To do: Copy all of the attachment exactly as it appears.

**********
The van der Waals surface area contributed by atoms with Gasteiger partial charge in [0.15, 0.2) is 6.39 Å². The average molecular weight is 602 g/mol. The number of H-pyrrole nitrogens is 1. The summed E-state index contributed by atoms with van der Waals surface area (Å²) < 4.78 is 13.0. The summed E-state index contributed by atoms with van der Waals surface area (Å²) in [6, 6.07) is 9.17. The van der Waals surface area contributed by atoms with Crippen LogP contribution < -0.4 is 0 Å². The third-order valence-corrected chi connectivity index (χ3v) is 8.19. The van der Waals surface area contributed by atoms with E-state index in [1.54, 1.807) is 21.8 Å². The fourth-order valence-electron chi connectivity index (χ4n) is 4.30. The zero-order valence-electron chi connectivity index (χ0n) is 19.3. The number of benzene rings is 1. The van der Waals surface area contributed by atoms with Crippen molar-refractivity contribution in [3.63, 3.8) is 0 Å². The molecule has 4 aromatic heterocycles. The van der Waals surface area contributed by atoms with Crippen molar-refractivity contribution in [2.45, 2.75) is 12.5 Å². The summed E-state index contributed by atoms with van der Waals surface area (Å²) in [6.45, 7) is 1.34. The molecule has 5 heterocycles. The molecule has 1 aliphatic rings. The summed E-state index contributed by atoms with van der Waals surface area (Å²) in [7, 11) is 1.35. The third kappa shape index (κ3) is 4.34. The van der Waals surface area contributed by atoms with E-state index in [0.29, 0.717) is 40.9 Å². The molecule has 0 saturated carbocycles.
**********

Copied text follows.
The van der Waals surface area contributed by atoms with Gasteiger partial charge in [0.15, 0.2) is 6.39 Å². The average molecular weight is 602 g/mol. The number of H-pyrrole nitrogens is 1. The summed E-state index contributed by atoms with van der Waals surface area (Å²) < 4.78 is 13.0. The summed E-state index contributed by atoms with van der Waals surface area (Å²) in [6, 6.07) is 9.17. The van der Waals surface area contributed by atoms with Crippen LogP contribution < -0.4 is 0 Å². The third-order valence-corrected chi connectivity index (χ3v) is 8.19. The van der Waals surface area contributed by atoms with E-state index in [1.54, 1.807) is 21.8 Å². The fourth-order valence-electron chi connectivity index (χ4n) is 4.30. The zero-order valence-electron chi connectivity index (χ0n) is 19.3. The number of benzene rings is 1. The van der Waals surface area contributed by atoms with Crippen molar-refractivity contribution in [3.63, 3.8) is 0 Å². The molecule has 4 aromatic heterocycles. The van der Waals surface area contributed by atoms with Crippen molar-refractivity contribution in [2.45, 2.75) is 12.5 Å². The summed E-state index contributed by atoms with van der Waals surface area (Å²) in [6.45, 7) is 1.34. The molecule has 5 heterocycles. The molecule has 1 aliphatic rings. The summed E-state index contributed by atoms with van der Waals surface area (Å²) in [7, 11) is 1.35. The third kappa shape index (κ3) is 4.34. The van der Waals surface area contributed by atoms with E-state index in [0.29, 0.717) is 40.9 Å². The molecule has 0 saturated carbocycles.